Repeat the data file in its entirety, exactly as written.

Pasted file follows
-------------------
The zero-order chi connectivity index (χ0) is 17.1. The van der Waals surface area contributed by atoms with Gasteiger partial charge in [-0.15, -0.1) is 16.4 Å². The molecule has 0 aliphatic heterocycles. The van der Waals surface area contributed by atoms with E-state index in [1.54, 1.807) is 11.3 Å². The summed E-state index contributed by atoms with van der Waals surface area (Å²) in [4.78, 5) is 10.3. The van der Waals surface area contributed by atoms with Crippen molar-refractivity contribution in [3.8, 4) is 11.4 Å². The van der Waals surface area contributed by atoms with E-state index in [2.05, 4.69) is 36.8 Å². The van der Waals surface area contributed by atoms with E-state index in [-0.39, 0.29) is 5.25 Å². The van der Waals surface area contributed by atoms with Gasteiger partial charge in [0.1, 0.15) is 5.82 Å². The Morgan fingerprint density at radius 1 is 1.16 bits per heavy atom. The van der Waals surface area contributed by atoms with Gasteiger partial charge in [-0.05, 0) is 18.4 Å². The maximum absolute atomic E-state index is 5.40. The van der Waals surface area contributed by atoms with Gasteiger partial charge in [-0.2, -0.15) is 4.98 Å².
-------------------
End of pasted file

The zero-order chi connectivity index (χ0) is 17.1. The van der Waals surface area contributed by atoms with Gasteiger partial charge in [-0.15, -0.1) is 16.4 Å². The molecule has 0 aliphatic heterocycles. The van der Waals surface area contributed by atoms with E-state index in [1.54, 1.807) is 11.3 Å². The summed E-state index contributed by atoms with van der Waals surface area (Å²) in [4.78, 5) is 10.3. The van der Waals surface area contributed by atoms with Crippen molar-refractivity contribution in [3.8, 4) is 11.4 Å². The van der Waals surface area contributed by atoms with E-state index in [2.05, 4.69) is 36.8 Å². The van der Waals surface area contributed by atoms with E-state index in [-0.39, 0.29) is 5.25 Å². The van der Waals surface area contributed by atoms with Gasteiger partial charge in [0.1, 0.15) is 5.82 Å². The Morgan fingerprint density at radius 1 is 1.16 bits per heavy atom. The van der Waals surface area contributed by atoms with Gasteiger partial charge in [-0.05, 0) is 18.4 Å². The maximum absolute atomic E-state index is 5.40. The van der Waals surface area contributed by atoms with Gasteiger partial charge in [-0.2, -0.15) is 4.98 Å².